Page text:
- Increasing temperatures, and in some areas reduced rainfall, which among other impacts will increase the risk of extinctions among native Pacific Island plants and animals, especially in high-elevation ecosystems with increasing exposure to invasive species.
However, Deanna Spooner, coordinator of the Pacific Islands Climate Change Cooperative, emphasized that, while climate change has “existential” implications for many Pacific Island communities, “there are things that we can to do together … as a scientific community, as a management community and as a series of islands that are connected by the Pacific Ocean, in order to create more climate-resilient communities.”
As examples, Spooner cited work on forest, stream and wetland restoration; community-based marine resource management; and people’s individual efforts to conserve energy and reduce waste.
“Hawai‘i has a lot of these programs already in place, and we’re in the process as a large community of stitching them together,” she said. “In American Samoa they have a territorial adaptation strategy in place that is beginning to be implemented village-by-village. There are federal emergency plans in various parts of the Pacific that look at climate and disaster preparedness. So there are a lot of activities we can do to help create more resilient communities and ecosystems.”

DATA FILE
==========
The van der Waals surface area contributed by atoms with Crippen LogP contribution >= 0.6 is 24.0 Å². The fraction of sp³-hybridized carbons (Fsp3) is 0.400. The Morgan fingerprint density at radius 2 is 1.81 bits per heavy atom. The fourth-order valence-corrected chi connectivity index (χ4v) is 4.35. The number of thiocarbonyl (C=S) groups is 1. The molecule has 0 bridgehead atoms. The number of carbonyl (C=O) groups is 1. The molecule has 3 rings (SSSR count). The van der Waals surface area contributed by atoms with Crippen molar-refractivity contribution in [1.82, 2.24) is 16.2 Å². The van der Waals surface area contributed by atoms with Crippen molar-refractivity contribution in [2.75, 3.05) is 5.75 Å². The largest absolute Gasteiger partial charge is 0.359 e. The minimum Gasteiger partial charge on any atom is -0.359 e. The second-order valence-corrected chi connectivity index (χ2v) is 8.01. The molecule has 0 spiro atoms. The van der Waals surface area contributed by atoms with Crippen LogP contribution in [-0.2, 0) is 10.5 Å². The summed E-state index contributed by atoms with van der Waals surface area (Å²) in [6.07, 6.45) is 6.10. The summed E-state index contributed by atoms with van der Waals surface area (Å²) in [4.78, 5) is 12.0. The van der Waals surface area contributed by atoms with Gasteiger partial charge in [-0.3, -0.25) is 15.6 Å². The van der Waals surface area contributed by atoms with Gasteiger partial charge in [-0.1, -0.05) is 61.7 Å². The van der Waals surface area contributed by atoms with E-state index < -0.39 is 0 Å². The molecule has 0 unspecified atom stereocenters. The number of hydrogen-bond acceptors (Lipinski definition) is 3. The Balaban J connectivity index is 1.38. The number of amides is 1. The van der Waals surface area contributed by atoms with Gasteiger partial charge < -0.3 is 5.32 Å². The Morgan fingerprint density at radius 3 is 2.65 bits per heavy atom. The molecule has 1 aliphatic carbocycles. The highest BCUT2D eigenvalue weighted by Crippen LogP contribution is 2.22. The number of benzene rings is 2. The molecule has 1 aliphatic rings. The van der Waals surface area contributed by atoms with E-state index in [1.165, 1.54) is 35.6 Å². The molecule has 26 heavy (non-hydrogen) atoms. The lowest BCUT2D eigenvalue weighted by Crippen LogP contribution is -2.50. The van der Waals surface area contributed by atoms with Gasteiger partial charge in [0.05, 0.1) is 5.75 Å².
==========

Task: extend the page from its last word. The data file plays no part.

About the National Climate Assessment
The National Climate Assessment is the most comprehensive peer-reviewed analysis of climate change’s impacts in the United States, informing Americans about the effects of climate change in their backyards. As mandated by the U.S. Global Change Research Act passed by Congress in 1990, the National Climate Assessment synthesizes the state of climate knowledge and impacts in the different regions and sectors of resources in the United States every four years. Previous assessments were released in 2001 and 2009; however, the emphasis on regional and sectorial impacts, decision support and management, mitigation, and adaptation activities are new additions to the process.